Saturday, July 26, 2014

How to control bugs naturally, organically

Cucumber beetle-"bad bug" that spreads disease

Saturday, July 26, 2014

There are good bugs and then there are the bugs that eat up your harvest or give your plants diseases.  You have to be extremely careful in applying any insecticides (bug killers) as they will kill off the beneficial insects (like bees) that pollinate your veggies and increase your harvests.  

There are also bugs, wasps and insects that kill the “bad bugs.”  Using insecticides kills all insects and bugs, good and “bad”.  If you use non-chemical methods of control for the first couple of years, your garden will come into balance.  It can be very hard to resist the urge to get out the sprays, but there are other alternatives.

The best approach is to let nature take its course.  If you have bad bugs, the good bugs will quickly follow and provide equilibrium in the garden.  You can also purchase beneficial insects via mail order.  If you go this route, be sure that you will be at home when they are delivered so that you can get them released as quickly as possible.  Good bugs include parasitic wasps, assassin bugs, hover flies, lacewing, praying mantis, and ladybugs among others.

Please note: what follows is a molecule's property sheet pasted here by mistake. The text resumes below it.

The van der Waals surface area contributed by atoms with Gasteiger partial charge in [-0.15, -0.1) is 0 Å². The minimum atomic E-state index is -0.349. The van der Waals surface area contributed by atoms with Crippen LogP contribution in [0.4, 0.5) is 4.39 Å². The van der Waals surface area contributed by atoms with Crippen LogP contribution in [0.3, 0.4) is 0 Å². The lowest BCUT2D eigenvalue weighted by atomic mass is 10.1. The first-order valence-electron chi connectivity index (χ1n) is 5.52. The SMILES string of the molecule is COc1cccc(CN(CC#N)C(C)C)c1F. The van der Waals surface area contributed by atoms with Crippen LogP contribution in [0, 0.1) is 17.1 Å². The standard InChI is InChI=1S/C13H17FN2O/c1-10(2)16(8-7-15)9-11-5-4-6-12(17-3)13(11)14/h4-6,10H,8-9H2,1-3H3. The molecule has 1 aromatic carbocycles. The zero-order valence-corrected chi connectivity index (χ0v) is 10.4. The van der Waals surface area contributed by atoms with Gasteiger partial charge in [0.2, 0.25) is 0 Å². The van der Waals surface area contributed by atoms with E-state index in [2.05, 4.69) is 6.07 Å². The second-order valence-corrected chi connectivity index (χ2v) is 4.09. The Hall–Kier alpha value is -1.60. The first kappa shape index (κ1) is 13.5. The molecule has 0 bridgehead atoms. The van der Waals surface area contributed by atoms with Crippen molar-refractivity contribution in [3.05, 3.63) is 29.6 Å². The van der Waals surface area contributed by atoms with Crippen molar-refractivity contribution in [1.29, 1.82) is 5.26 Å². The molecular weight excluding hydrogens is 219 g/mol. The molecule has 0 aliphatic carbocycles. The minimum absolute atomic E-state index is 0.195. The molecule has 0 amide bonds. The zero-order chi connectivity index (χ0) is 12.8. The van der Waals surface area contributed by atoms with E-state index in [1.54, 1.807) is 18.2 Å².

Ladybug eating aphids

You can encourage good bugs by planting flowers either around your vegetable patch or actually with your vegetables.  Marigolds are a “bad bug” deterrent.  I plant these all around my flower garden.

You can also encourage birds to your yard by having trees, shrubs and flowers that attract birds.  Keeping a bird bath with shrubs nearby so the birds can hide in the shrubs is a great way to get birds into your yard.  Birds will be happy to eat as many bugs as they can find!  For those that can, chickens or ducks provide the same service.
Stink bug-"bad bug"

Using a garden hose to dose down the insects can be a good strategy; just make sure that you are not watering a plant’s leaves that are susceptible to fungal diseases such as tomatoes, cucumbers or zucchinis.  

You can also go insect hunting and pull off the insects, larvae and caterpillars and throw them into a bowl with soap and water.  I like the book “Good Bug, Bad Bug”.  It has great pictures of both as well as pictures of them as caterpillars so you have a reference of both.  You want to encourage the good bugs in your garden.

For Japanese beetles, I use an attractor that is quite a distance from the vegetable garden.  They love roses so I go hunting for them on our roses every day.  We also apply Milky Spore to keep the grub population down around the roses so we have fewer adults in the summer.  It may take a couple of years for the spores to multiply in the ground, so don’t give up if the first year you don’t see a huge decrease in Japanese beetles.